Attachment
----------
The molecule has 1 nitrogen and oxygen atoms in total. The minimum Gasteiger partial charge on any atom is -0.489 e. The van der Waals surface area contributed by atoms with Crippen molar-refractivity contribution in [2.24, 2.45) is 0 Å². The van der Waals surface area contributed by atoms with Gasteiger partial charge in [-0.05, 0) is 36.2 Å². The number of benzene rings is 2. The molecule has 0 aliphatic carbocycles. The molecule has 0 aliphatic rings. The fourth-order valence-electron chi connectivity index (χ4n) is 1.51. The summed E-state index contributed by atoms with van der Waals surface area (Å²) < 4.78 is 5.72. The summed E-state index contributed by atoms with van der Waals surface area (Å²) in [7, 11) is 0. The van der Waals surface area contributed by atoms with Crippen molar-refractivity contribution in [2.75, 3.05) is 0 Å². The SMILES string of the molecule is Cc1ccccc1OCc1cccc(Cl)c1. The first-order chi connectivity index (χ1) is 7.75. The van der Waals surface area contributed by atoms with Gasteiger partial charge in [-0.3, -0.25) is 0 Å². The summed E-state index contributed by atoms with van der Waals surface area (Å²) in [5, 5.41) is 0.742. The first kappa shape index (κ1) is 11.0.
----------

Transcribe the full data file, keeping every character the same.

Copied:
The molecule has 1 nitrogen and oxygen atoms in total. The minimum Gasteiger partial charge on any atom is -0.489 e. The van der Waals surface area contributed by atoms with Crippen molar-refractivity contribution in [2.24, 2.45) is 0 Å². The van der Waals surface area contributed by atoms with Gasteiger partial charge in [-0.05, 0) is 36.2 Å². The number of benzene rings is 2. The molecule has 0 aliphatic carbocycles. The molecule has 0 aliphatic rings. The fourth-order valence-electron chi connectivity index (χ4n) is 1.51. The summed E-state index contributed by atoms with van der Waals surface area (Å²) < 4.78 is 5.72. The summed E-state index contributed by atoms with van der Waals surface area (Å²) in [7, 11) is 0. The van der Waals surface area contributed by atoms with Crippen molar-refractivity contribution in [2.75, 3.05) is 0 Å². The SMILES string of the molecule is Cc1ccccc1OCc1cccc(Cl)c1. The first-order chi connectivity index (χ1) is 7.75. The van der Waals surface area contributed by atoms with Gasteiger partial charge in [-0.3, -0.25) is 0 Å². The summed E-state index contributed by atoms with van der Waals surface area (Å²) in [5, 5.41) is 0.742. The first kappa shape index (κ1) is 11.0.